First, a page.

6. PRACTICE, AND PRACTICE SOME MORE
One of the best presenters in the world is Steve Jobs, the CEO of Apple Inc. Check out some Apple Keynotes and look at a couple of them if you have no idea who this is. A lot of people think Jobs is a «natural» and just really good at this stuff. The secret is that Mr. Jobs is a perfectionist who practices every presentation he holds over and over again. Have you ever had a boss telling you «I know this stuff by know, I don’t need to practice». Or maybe you have been that person yourself. Well, if the best people in the world practice over and over again, why shouldn’t you or your boss need to? No matter what field we are in, practice always makes us better. So spend a couple of hours going through your presentation in front of the mirror, a camera, or a friend. Put yourself in the view of the audience. Is this captivating? Is this interesting? Can I do more here?
The above is just some short pointers to get you started improving your presentations. If I should give you just one tip instead it would be this; buy Garr Reynolds excellent «Presentation Zen» and read it. It’s an easy read, and will really make you understand what presentations are all about. Most of what I've learned is from this book and Garrs blog www.PresentationZen.com. Obviously this isn't the only book about this subject, but it’s the best I 've come across so far.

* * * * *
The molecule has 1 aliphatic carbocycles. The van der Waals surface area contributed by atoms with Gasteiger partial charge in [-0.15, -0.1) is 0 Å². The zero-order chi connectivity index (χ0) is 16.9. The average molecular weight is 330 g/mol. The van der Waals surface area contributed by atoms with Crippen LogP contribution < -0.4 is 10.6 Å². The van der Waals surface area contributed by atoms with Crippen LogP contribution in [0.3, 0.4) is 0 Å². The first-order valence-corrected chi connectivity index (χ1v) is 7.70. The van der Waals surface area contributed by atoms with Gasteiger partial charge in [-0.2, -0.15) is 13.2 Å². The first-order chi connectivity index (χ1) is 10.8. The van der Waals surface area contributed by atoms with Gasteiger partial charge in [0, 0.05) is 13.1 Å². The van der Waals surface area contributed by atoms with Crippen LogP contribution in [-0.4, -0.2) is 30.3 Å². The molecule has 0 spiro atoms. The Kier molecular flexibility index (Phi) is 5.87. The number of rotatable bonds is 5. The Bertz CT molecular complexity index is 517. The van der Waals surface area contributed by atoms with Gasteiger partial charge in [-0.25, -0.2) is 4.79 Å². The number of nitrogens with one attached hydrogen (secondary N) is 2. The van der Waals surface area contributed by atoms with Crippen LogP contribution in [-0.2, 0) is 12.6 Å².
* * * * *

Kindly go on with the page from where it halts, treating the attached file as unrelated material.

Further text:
After reading what to do, see how others do it. Learn from the best. Here are some links that will show you great presentations:TED
Download a PDF version of this document.